That’s just normal stupidity and mis-allocation of capital by those in control of developmental budgets.

For example, let’s take the massive public engineering program called Trident just authorized by Parliament this month to build four nuclear powered submarines to provide that essential round-the-clock service of threatening indiscriminate annihilation to targets unknown at a few minutes notice.

Now some MPs believe that investing in high technology is good merely for the sake of it, like Toby Perkins, who said in the debate:

The most depressing exchange was with representatives of the GMB union in Barrow [where the submarines are built], when… [the MP] for Islington South and Finsbury suggested that they might like to make wind turbines instead. They politely but firmly informed her that they were involved in designing and producing one of the most complex pieces of technology on the face of the earth, and that wind turbines had already been invented.

Setting aside the fact that nuclear submarines have already been invented too, the difference is that wind turbines produce electricity, which has value. Military nuclear submarines, on the other hand, have no return on investment. They are not put for up sale as part of the international arms market to foreign dictators (and you won’t get away with selling used ones to Canada again). The subs are not applicable to a modern resource war, like the invasion of Iraq where the plan was to win the wealth back by stealing their oil, because the victims don’t have navies. And there is no program for technology transfer, given that the nuclear power industry has been entirely outsourced to France on a strategic level

In fact all the engineering being budgeted for this program is wasted and will be subtracted from the engineering brains available nationally, just when we need them most and the availability of immigrant engineers is going to be choked off.

Nuclear war, in terms of the way the politicians handle it, is worse than low-grade Science Fiction. So at this time I picked up the 1964 Heinlein post-apocalyptic novel Farnham’s Freehold, where an all-out nuclear war blasted the Goldwater republican right-wing Americans (with the same mind-set as the author) two thousand years into the future from their private fall-out shelter. Here’s one of the characters in the future civilization looking back at the recorded history trying to interpret the events:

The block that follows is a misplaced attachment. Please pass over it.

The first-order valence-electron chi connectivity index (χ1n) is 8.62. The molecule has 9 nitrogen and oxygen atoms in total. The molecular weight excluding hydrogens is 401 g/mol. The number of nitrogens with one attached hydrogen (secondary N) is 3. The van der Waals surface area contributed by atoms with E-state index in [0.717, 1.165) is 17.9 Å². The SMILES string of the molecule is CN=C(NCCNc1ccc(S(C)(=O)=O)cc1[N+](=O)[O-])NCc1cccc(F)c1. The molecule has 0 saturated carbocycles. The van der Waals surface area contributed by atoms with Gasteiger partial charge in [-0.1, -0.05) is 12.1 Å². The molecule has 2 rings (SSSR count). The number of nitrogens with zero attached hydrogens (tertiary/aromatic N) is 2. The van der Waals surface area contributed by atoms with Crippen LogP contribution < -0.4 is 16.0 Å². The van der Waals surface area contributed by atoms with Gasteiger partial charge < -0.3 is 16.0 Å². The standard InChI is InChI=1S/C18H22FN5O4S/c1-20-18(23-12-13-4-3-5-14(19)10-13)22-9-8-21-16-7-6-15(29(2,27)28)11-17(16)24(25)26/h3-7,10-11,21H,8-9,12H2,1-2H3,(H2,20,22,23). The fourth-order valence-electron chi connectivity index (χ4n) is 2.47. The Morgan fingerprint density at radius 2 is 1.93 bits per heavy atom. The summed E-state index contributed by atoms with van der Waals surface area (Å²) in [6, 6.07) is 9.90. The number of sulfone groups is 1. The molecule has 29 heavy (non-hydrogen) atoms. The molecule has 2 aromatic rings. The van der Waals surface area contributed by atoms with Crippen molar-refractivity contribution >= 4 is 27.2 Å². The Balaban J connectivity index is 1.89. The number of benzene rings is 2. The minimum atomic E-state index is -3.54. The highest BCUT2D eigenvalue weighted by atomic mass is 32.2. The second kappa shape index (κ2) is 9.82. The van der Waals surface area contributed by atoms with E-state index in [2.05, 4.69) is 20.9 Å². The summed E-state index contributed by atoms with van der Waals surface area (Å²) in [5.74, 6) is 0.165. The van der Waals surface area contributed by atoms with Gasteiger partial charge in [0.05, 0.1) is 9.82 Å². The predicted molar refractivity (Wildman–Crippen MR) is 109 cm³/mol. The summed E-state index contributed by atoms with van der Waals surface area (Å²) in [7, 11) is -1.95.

The war itself he didn’t find hard to believe. He had experienced only a worm’s-eye view of the first hours, but what the scrolls related matched the possibilities: a missile-and-bomb holocaust that escalated in its first minutes into ‘brilliant first strike’ and ‘massive retaliation’ and smeared cities from Peking to Chicago, Toronto to Smolensk; fire storms that had done ten times the damage the bombs did; nerve gas and other poisons that had picked up where the fire left off; plagues that were incubating when the shocked survivors where picking themselves up and beginning to hope–plagues that were going strong when the fallout was no longer deadly.

Yes, he could believe that. The bright boys had made it possible, and the dull boys they worked for had not only never managed to make the possibility unlikely but had never really believed it when the bright boys delivered what the dull boys ordered.

Not, he reminded himself, that he had believed in ‘Better red than dead’–or believe in it now. The aggression had been one-sided as hell–and he did not regret a megaton of the ‘massive retaliation’. [Chapter 14 p190]

Two things: Being ‘red’ is actually a temporary phenomenon (unlike radioactive and dead). Just ask the East Germans.

Secondly, the Cold War was stoked and prolonged by the dull boys in America, from their endless lies about the missile gap, to their intrusive U2 surveillance flights across Soviet airspace that utterly wrecked the four powers peace summit that had been scheduled to de-escalate the Cold War in 1960.

Ironically, those U2 flights were collecting intelligence that proved there was no missile gap whatsoever, yet the President and Presidential candidates continued to lie about Soviet capabilities to paint their political opponents as “weak on defense” in the forthcoming election.

It’s the old game of elites clinging to power by scaring the bejeezus out of the public, and then offering dangerous answers that don’t work, and successfully displacing consideration of the real problems at hand that require solutions they don’t want anything to do with.

The problem with our thinking is that future exists only in the human mind, and we are not carefully discriminating between the challenges ahead that are entirely within the various states of mind, such as the threat of war and the causes and consequences of property distribution and financial debt– and challenges out there in the physical world that are not going respond to any of our puny beliefs, like climate change and the polluting energy systems in the modern world.

In a sane world the Committee on Climate Change would get the £200billion engineering budget to start building the stuff we need now, like tidal barrages and CCS, and the nuclear warriors would instead sit in smoky committee rooms writing strategic reports on paper and getting sent off to international conferences to sign treaties– in other words do the sorts of things that would solve those problems completely.

That’s the way round it should be. But it’s like we think we’re looking through a window on the future, and instead it’s just a mirror reflecting the past behind us. And this would be fine, if it weren’t for the point of reality that time does not in fact run backwards.